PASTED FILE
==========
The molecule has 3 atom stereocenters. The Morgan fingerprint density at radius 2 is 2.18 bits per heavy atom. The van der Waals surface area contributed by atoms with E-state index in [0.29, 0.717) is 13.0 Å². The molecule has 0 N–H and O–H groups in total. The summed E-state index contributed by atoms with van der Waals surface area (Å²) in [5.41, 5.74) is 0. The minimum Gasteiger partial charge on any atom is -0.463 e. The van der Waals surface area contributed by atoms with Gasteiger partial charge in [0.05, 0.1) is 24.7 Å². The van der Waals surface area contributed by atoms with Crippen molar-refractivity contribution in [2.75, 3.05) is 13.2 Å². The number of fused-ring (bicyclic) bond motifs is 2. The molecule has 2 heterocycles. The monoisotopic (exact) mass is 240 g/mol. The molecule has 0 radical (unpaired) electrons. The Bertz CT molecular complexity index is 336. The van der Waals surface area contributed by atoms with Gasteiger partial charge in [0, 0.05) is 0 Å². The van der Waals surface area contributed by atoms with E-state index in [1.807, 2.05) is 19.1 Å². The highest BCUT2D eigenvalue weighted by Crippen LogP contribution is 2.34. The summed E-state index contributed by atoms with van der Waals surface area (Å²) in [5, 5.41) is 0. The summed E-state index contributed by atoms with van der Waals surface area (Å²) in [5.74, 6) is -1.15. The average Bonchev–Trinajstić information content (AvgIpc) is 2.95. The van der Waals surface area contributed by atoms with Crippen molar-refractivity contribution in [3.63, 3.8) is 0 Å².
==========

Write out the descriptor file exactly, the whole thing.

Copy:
The molecule has 3 atom stereocenters. The Morgan fingerprint density at radius 2 is 2.18 bits per heavy atom. The van der Waals surface area contributed by atoms with E-state index in [0.29, 0.717) is 13.0 Å². The molecule has 0 N–H and O–H groups in total. The summed E-state index contributed by atoms with van der Waals surface area (Å²) in [5.41, 5.74) is 0. The minimum Gasteiger partial charge on any atom is -0.463 e. The van der Waals surface area contributed by atoms with Gasteiger partial charge in [0.05, 0.1) is 24.7 Å². The van der Waals surface area contributed by atoms with Crippen molar-refractivity contribution in [2.75, 3.05) is 13.2 Å². The number of fused-ring (bicyclic) bond motifs is 2. The molecule has 2 heterocycles. The monoisotopic (exact) mass is 240 g/mol. The molecule has 0 radical (unpaired) electrons. The Bertz CT molecular complexity index is 336. The van der Waals surface area contributed by atoms with Gasteiger partial charge in [0, 0.05) is 0 Å². The van der Waals surface area contributed by atoms with E-state index in [1.807, 2.05) is 19.1 Å². The highest BCUT2D eigenvalue weighted by Crippen LogP contribution is 2.34. The summed E-state index contributed by atoms with van der Waals surface area (Å²) in [5, 5.41) is 0. The summed E-state index contributed by atoms with van der Waals surface area (Å²) in [5.74, 6) is -1.15. The average Bonchev–Trinajstić information content (AvgIpc) is 2.95. The van der Waals surface area contributed by atoms with Crippen molar-refractivity contribution in [3.63, 3.8) is 0 Å².